Originally Written and Posted at Epinions.com on 7/3/04 w/ Additional Edits.
One of the greatest films of all-time that's been imitated but never duplicated, The Godfather based on Mario Puzo's novel is one of the greatest crime stories ever told. Unlike previous mob films in the age of cinema, the film was entirely about family rather than crime. Directed by Francis Ford Coppola from a script he co-wrote with Puzo, The Godfather is in some ways a family tragedy about a don and his relationship with crime and his family and how tries to balance his role as family and crime boss. Starring Marlon Brando, Al Pacino, James Caan, Robert Duvall, Diane Keaton, Talia Shire, John Cazale, and many more. The Godfather is a classic film that remains a landmark in American cinema as it inspired generations of actors and filmmakers to rethink the landscape of filmmaking.
The Godfather begins with a story of Don Corleone (Marlon Brando) at the wedding of his daughter Connie (Talia Shire) to Carlo Rizzi (Gianni Russo) in post-World War II 1940s. After conducting business with an undertaker named Bonasera (Salvatore Corsitto), Don Corleone returns to the wedding reception with wife (Morgana King), sons Sonny (James Caan) and Fredo (John Cazale), and his adopted son/advisor Tom Hagen (Robert Duvall). The don is awaiting the arrival of his youngest son Michael (Al Pacino) who arrives with girlfriend Kay (Diane Keaton). The wedding was a wonderful ceremony where Kay learns about what Don Corleone does but Michael insists, he's not a part of the crime thing.
The Corleone's business may be a mob business where Tom Hagen visits film producer Jack Woltz (John Marley) to convince him to have Johnny Fontane (Al Martino) to be in a film with an offer he couldn't refuse. Don Corleone may be a man of crime but his business is only to help people but when a fellow mob rival named Sollozzo (Al Lettieri) wants to make business-involving drugs, the Don refuses. The Don sends Luca Brasi (Lenny Montana) to talk with Sollozzo but things go wrong when an assassination attempt on Corleone leaves him wounded and Tom Hagen being kidnapped. Upon Hagen's return, Michael visits his father learning that he's in danger as he tries to move him but gets in trouble with corrupt police captain McCluskey (Sterling Hayden). With help from the Don's right hand men Clemenza (Richard Castellano) and Tessio (Abe Vigoda), Michael decides to meet with Sollozzo and McCluskey where he kills them both.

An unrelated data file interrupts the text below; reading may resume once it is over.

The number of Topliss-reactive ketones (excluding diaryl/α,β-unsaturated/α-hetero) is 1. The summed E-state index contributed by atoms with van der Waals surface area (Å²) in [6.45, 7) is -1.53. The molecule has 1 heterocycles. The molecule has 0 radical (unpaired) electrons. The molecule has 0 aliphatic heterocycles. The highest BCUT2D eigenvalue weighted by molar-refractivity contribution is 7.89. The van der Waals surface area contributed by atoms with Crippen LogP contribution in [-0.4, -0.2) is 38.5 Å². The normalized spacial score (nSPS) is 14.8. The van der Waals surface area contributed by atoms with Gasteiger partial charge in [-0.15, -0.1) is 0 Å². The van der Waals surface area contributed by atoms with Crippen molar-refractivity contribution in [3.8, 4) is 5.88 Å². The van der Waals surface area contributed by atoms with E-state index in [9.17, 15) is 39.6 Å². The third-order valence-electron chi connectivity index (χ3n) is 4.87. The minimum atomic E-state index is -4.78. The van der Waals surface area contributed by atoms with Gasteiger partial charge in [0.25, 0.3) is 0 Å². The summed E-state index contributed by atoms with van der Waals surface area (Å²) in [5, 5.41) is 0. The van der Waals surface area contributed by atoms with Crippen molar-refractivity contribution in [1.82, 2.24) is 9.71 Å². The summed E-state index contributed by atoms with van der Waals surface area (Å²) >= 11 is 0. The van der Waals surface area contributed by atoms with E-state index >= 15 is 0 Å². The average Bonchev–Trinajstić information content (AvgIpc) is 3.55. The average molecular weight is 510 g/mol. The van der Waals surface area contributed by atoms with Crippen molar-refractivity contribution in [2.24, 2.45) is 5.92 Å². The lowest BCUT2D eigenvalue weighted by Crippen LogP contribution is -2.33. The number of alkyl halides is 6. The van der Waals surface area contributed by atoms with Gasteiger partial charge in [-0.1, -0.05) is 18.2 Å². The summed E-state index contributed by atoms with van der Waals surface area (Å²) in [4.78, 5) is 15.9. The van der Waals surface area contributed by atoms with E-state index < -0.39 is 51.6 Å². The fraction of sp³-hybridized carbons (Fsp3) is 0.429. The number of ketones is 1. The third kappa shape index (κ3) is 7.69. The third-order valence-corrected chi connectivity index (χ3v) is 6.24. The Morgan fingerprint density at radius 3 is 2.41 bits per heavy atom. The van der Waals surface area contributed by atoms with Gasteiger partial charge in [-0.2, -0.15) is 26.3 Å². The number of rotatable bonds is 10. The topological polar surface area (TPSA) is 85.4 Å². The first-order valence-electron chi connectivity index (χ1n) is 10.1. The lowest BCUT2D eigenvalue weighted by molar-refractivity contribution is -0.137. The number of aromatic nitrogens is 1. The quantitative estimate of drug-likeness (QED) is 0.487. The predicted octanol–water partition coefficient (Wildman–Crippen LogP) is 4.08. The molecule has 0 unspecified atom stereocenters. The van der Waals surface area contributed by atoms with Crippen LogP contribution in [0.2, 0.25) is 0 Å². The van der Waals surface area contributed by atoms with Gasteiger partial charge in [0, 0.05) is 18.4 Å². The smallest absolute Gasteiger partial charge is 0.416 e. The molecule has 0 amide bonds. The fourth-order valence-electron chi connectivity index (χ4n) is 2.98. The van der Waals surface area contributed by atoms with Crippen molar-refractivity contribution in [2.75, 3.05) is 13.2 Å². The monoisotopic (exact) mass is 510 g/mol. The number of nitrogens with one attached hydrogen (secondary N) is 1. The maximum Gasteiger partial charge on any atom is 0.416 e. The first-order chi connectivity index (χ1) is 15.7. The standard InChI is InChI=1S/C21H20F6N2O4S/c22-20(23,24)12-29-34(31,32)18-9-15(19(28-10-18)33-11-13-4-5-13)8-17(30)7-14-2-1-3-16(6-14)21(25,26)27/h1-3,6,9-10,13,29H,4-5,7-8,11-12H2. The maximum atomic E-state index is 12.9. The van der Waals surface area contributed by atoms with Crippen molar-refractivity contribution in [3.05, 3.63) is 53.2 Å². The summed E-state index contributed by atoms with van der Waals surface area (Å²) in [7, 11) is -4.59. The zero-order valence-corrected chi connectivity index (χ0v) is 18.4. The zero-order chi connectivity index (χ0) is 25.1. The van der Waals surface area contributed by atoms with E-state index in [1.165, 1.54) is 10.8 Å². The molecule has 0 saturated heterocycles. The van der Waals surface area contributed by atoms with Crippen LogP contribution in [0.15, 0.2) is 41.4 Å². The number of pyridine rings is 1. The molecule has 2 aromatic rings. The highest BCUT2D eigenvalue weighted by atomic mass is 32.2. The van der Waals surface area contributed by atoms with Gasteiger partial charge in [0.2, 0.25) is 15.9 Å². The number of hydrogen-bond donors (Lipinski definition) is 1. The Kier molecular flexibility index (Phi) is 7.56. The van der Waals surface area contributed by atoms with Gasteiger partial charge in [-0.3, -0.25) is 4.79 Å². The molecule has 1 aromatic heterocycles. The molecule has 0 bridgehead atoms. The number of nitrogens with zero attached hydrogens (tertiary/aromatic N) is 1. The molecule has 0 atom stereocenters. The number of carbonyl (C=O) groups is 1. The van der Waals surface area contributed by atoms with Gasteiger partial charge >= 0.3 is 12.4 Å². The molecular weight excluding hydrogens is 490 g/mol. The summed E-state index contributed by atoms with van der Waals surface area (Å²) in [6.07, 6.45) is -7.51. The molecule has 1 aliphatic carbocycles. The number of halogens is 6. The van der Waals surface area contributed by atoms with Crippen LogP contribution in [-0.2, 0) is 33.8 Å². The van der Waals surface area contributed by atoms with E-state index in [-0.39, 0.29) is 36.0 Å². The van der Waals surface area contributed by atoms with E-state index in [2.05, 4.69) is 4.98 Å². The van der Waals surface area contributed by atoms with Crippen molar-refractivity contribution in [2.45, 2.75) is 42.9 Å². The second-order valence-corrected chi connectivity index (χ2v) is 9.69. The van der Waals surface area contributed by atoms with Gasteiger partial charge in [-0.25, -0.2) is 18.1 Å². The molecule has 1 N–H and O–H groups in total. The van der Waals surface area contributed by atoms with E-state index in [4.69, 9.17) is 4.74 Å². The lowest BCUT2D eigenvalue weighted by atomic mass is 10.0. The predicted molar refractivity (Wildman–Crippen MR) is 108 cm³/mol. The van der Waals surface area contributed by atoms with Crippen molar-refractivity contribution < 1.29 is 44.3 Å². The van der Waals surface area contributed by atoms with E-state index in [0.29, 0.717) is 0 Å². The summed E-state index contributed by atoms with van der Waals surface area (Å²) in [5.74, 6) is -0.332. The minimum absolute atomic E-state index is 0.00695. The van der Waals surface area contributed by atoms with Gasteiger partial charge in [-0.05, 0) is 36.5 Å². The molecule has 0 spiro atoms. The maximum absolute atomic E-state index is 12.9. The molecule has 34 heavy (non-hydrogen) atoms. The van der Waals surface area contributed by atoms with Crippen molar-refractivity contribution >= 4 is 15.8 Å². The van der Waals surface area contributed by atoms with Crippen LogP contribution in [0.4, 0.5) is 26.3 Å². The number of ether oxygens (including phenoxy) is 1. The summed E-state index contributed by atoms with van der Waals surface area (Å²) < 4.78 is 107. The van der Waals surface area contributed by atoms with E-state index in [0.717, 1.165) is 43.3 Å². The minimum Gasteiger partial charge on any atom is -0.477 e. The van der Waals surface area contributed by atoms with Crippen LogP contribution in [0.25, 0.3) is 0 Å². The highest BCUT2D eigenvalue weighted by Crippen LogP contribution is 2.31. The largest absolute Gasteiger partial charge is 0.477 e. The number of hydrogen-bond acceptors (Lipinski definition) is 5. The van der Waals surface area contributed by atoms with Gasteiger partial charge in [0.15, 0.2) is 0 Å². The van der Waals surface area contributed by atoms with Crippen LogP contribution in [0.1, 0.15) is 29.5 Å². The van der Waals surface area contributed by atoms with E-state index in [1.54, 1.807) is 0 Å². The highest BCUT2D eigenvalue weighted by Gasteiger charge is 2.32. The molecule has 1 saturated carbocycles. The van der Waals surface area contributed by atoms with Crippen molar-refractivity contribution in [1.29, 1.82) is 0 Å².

With Michael out of the country in Siciliy and the Don at home but still wounded, it's up to the hot-headed Sonny to run things but his temper would lead him to trouble where Michael, upon returning from Sicily after a brief marriage to a woman named Apollonia (Simonetta Stefanelli), takes over. He realizes that Tattaglia (Tony Giorgio), Moe Greene (Alex Rocco), and Barzini (Richard Conte) are trying to overpower the Corleone family. Michael knew he has to take control even with the Don's decline where he would have to confront his foes in order to move the family out.